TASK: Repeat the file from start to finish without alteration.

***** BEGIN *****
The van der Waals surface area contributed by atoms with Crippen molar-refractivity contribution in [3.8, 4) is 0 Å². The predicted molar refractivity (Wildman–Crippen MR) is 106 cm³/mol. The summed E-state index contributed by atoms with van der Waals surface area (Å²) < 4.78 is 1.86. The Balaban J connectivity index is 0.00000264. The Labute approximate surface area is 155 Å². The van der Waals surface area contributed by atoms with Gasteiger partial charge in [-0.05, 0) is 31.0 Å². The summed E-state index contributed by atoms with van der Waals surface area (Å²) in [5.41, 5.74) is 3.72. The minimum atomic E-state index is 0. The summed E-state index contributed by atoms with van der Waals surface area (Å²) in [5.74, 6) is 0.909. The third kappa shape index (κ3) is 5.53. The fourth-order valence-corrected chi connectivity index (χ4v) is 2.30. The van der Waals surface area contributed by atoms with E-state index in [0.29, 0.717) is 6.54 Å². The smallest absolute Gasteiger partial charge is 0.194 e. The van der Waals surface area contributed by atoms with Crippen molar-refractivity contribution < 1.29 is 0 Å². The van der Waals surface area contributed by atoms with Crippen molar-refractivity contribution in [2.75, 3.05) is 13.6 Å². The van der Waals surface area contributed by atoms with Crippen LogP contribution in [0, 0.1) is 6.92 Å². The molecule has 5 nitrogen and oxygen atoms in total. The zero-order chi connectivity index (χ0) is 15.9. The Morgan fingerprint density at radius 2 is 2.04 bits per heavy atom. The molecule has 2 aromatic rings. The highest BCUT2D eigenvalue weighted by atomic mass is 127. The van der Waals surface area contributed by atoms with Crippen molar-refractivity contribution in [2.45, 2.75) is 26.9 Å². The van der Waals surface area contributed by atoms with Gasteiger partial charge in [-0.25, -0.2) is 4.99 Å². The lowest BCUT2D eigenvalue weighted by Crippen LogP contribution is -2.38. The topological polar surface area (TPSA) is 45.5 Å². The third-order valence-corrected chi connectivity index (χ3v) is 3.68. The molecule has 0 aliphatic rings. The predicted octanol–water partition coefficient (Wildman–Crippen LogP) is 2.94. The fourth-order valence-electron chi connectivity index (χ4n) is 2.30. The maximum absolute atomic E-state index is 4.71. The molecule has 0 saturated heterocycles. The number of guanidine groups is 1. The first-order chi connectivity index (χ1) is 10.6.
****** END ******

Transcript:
The van der Waals surface area contributed by atoms with Crippen molar-refractivity contribution in [3.8, 4) is 0 Å². The predicted molar refractivity (Wildman–Crippen MR) is 106 cm³/mol. The summed E-state index contributed by atoms with van der Waals surface area (Å²) < 4.78 is 1.86. The Balaban J connectivity index is 0.00000264. The Labute approximate surface area is 155 Å². The van der Waals surface area contributed by atoms with Gasteiger partial charge in [-0.05, 0) is 31.0 Å². The summed E-state index contributed by atoms with van der Waals surface area (Å²) in [5.41, 5.74) is 3.72. The minimum atomic E-state index is 0. The summed E-state index contributed by atoms with van der Waals surface area (Å²) in [5.74, 6) is 0.909. The third kappa shape index (κ3) is 5.53. The fourth-order valence-corrected chi connectivity index (χ4v) is 2.30. The van der Waals surface area contributed by atoms with E-state index in [0.29, 0.717) is 6.54 Å². The smallest absolute Gasteiger partial charge is 0.194 e. The van der Waals surface area contributed by atoms with Crippen molar-refractivity contribution < 1.29 is 0 Å². The van der Waals surface area contributed by atoms with Crippen molar-refractivity contribution in [2.75, 3.05) is 13.6 Å². The van der Waals surface area contributed by atoms with Crippen LogP contribution in [0, 0.1) is 6.92 Å². The molecule has 5 nitrogen and oxygen atoms in total. The zero-order chi connectivity index (χ0) is 15.9. The Morgan fingerprint density at radius 2 is 2.04 bits per heavy atom. The molecule has 2 aromatic rings. The highest BCUT2D eigenvalue weighted by atomic mass is 127. The van der Waals surface area contributed by atoms with Crippen molar-refractivity contribution in [2.45, 2.75) is 26.9 Å². The van der Waals surface area contributed by atoms with Gasteiger partial charge in [-0.25, -0.2) is 4.99 Å². The lowest BCUT2D eigenvalue weighted by Crippen LogP contribution is -2.38. The topological polar surface area (TPSA) is 45.5 Å². The third-order valence-corrected chi connectivity index (χ3v) is 3.68. The molecule has 0 aliphatic rings. The predicted octanol–water partition coefficient (Wildman–Crippen LogP) is 2.94. The fourth-order valence-electron chi connectivity index (χ4n) is 2.30. The maximum absolute atomic E-state index is 4.71. The molecule has 0 saturated heterocycles. The number of guanidine groups is 1. The first-order chi connectivity index (χ1) is 10.6.